The images of collagen structures were acquired from the skin with intact epidermis and analyzed. Illustrated in FIG. 1A is a schematic view of the light delivery and detector elements and FIG. IB shows a schematic view of the system including a handheld unit. As shown in FIG. 1A, the device 10 includes a camera housing 12 in which a detector 16 such as CCD or CMOS camera is positioned to receive a cross-polarized image 14 from polarizing beamsplitter 18 and a lens 24. Illumination can be provided by an LED ring 20, for example, that delivers polarized light using linear polarizer 22, onto a field of view 26 on a tissue surface. These elements can be integrated, as shown in FIG. IB, into a handheld unit 102 of a portable diagnostic imaging system 100. Housing 102 can either include the light source such as the LED illumination of FIG. 1A, or can be connected to an external light source 104 with a fiber optic cable 105 as shown in FIG. IB. The detector in housing 102 collects images from aperture 110 and sends image data over cable or wireless connection to a data processor such as computer 106 having a memory for storing images. Images and data can be displayed on electronic display 108 or sent via wireless or wired connection over a network such as the internet. Housing 102 can include the illuminator, lens, polarizers, window aperture 110, as described herein, and can be battery operated. An internal data processor and power regulator can also be included in housing 102 along with control panel 107 having buttons to control device operations.

In a preferred embodiment, a filtered lamp such as xenon or mercury arc lamp, or a halogen or metal halide light source can be combined with five narrow bandpass filters (full width at half maximum 10 nm, center wavelengths of 390 nm, 410 nm, 440 nm, 570 nm and 650 nm), for example. In another embodiment, the filtered lamp can be combined with four narrow bandpass filters (full width at half maximum of 10 nm, center wavelengths of 410 nm, 440 nm, 570 nm, and 650 nm). The filtered light is delivered with fiber optic cable configured into an annular array at a distal end to provide the illuminator. An array of lasers, such as laser diodes, can also be used. Light was delivered to the skin via a fiber-optic linearly polarizing ring-light illuminator with power density of 0.6 mW/cm or less. Cross-polarized images were acquired using a CCD camera coupled with an objective lens (0.5X lens) and linearly polarizing filter. The linearly polarizing filter was introduced into the pathway of incident light and a polarizing beam splitter was introduced into the pathway of light collected by the camera.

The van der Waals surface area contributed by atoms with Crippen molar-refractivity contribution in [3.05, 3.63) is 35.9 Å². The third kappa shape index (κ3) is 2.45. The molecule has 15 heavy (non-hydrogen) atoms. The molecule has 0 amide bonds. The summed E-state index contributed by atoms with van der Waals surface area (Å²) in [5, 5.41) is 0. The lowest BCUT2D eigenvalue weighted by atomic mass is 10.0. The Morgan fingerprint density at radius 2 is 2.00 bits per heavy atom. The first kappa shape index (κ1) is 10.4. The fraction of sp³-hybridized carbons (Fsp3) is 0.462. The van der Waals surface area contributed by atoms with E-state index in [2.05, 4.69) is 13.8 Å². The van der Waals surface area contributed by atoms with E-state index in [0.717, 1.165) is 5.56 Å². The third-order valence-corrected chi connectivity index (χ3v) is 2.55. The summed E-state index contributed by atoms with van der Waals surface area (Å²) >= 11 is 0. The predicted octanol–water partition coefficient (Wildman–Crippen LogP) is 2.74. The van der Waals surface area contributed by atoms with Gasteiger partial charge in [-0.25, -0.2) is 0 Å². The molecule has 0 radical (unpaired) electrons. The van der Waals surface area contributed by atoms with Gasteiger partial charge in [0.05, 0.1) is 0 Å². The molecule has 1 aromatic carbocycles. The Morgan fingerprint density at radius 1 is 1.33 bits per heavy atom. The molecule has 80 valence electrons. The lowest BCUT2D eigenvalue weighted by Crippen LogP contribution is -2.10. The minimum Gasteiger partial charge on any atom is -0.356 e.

The schematic of this system is illustrated in FIGs. 2A and 2B. System 200 of FIG. 2A includes an imaging system comprising a CCD camera 202 and an illuminator 204. The imaging system is operatively coupled to or is in communication with computer 206. The imaging system is coupled to an articulating arm 208. System 200 also includes a lamp 210 and controller 212 operatively coupled to the imaging system and computer 206. FIG. 2B illustrates a close-view of the system illustrated in FIG. 2A. The system of FIG. 2B includes CCD camera 202, illuminator 204, articulating arm 208, spacer 214 and optical lens 216. This system (illustrated in FIGs. 2A and 2B) allows acquisition of cross-polarized light images at selected wavelengths, including 410 nm, 440 nm, 570 nm, and 650 nm in the visible spectral range. This system also provides field of view of up to 50 mm x 50 mm and lateral resolution down to the pixel size of the camera, in this embodiment, to 12 μιη with the 0.5X objective lens. The imager (CCD camera and illuminator) was installed on an articulated arm to enable flexibility and comfort to the subjects. A spacer with the length equal to the focal length of the objective lens, with a sterile glass plate at the bottom of the spacer was employed to ensure proper focusing distance, flatten the skin surface and to minimize motion artifacts during imaging that can arise from patient movement, such as breathing. A calibrated reflectance reference was attached to the glass plate to enable quantitative assessment of the images. Refractive index matching gel was applied to skin surface to reduce refractive index mismatch between skin and glass plate and improve light coupling into the skin and back onto the detector.